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Jenny said when she was just about 5 years old/
"You know my parents are gonna be the death of us all/
Two TV sets and two Cadillac cars/
Well you know they ain't gonna help me at all"

- Lou Reed, "Rock and Roll" from Loaded, 1970

nihilism:

1 a : a viewpoint that traditional values and beliefs are unfounded and that existence is senseless and useless b : a doctrine that denies any objective ground of truth and especially of moral truths
2 a (1) : a doctrine or belief that conditions in the social organization are so bad as to make destruction desirable for its own sake independent of any constructive program or possibility (2) capitalized : the program of a 19th century Russian party advocating revolutionary reform and using terrorism and assassination
(Merriam Webster Collegiate Dictionary On-Line)

I was thinking about this recently, and coincidentally enough, an opinion piece on the subject appeared shorty thereafter in the local weekly newspaper. Essentially, my thoughts boil down to this: why are so many people apparently more concerned about living in an enormous suburban house, driving an enormous SUV, and generally "enjoying" a comfortable middle-class existence than with making the world a better place for their future selves and their children? I'm not a wealthy person by any means, but I have a fulfilling job, and I can afford to pay my student loan, live in a small apartment, look after myself and my cats, enjoy the occasional night out and save some money for my future, without going into so-called "consumer debt". It constantly amazes me that so many (well-paid) people are willing to live from paycheck to paycheck, paying off their Visa with their MasterCard, racking up debt just so they can enjoy the illusion of material prosperity.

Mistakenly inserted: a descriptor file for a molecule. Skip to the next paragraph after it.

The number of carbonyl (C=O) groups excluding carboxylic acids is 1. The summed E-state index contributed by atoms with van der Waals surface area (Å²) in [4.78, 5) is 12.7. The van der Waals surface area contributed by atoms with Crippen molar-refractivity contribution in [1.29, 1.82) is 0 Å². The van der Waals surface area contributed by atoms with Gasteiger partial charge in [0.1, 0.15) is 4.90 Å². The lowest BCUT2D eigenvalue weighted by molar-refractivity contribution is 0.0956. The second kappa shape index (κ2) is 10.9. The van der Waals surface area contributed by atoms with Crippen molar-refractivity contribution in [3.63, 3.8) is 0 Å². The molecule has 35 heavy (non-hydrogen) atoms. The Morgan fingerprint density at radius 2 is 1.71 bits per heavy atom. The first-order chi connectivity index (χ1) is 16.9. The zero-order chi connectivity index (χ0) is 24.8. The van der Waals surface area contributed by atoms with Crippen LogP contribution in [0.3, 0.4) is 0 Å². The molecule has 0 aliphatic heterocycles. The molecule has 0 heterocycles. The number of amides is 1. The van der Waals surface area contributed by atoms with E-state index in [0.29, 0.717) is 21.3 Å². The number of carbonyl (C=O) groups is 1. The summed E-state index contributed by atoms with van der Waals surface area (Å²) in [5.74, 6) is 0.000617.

Do these people believe nothing matters? Are their lives so hollow that "two TV sets and two Cadillac cars" are their only possible source of succor?

I can understand materialism. We all, rich and poor alike, like to have nice stuff. But in these times, when the evidence for global warming, wilderness destruction, exhaustion of the oil supply and the health hazards of industrial and motor vehicle pollution is becoming impossible to ignore, WHY GOD WHY? A few years ago, here in Ontario, Mike Harris' Conservative party came to power on a platform (warning: oversimplification ahead) of "Common Sense", meaning, apparently, tax breaks for industry and the middle class, financial gutting of socialized health care and the educational system, and stripping homeless persons and welfare recipients of their dignity, human rights, and ability to improve their lives. As far as I can tell, this platform basically boils down to "I've got mine, sod you Jack!" - the belief that if you aren't able to afford private health insurance, a comfortable suburban home, and a big gas-guzzling vehicle, you aren't deserving of anything other than being demonized by the government for political gain, coupled with having any chance to better yourself stripped away. Did all the people who voted for this really believe that an extra couple of hundred dollars off their taxes was worth increased waits for everyone at the hospital emergency room? Is there no understanding of the idea of the "common good"?

The future that will be inherited by our children may be a bleak one indeed. Cyberpunk novels like Neuromancer or Snow Crash exaggerate the trend for dramatic effect, but if the (increasingly behemoth) personal motor vehicle continues to rule the road, if personal debt continues to skyrocket, if government continues to abdicate the role of protector of the vulnerable, we may very well end up in a future where the "common good" has been abolished, buried beneath a torrent of personal and corporate greed; where the skies are dark and the only safe water comes in a bottle labeled "Dasani".

It scares me that so many people apparently believe in nothing greater than the rules of their Homeowner's Association. It scares me more that so many members of my generation, and so many teenagers after us, are starting to buy into this attitude as well. There were thousands of protestors at the "Battle of Seattle", but for every hemp-wearing, fair-trade-coffee-drinking anti-corporate idealist there seem to be 10 trendy logo-sporting materialists desperate to emulate the sins of their parents.

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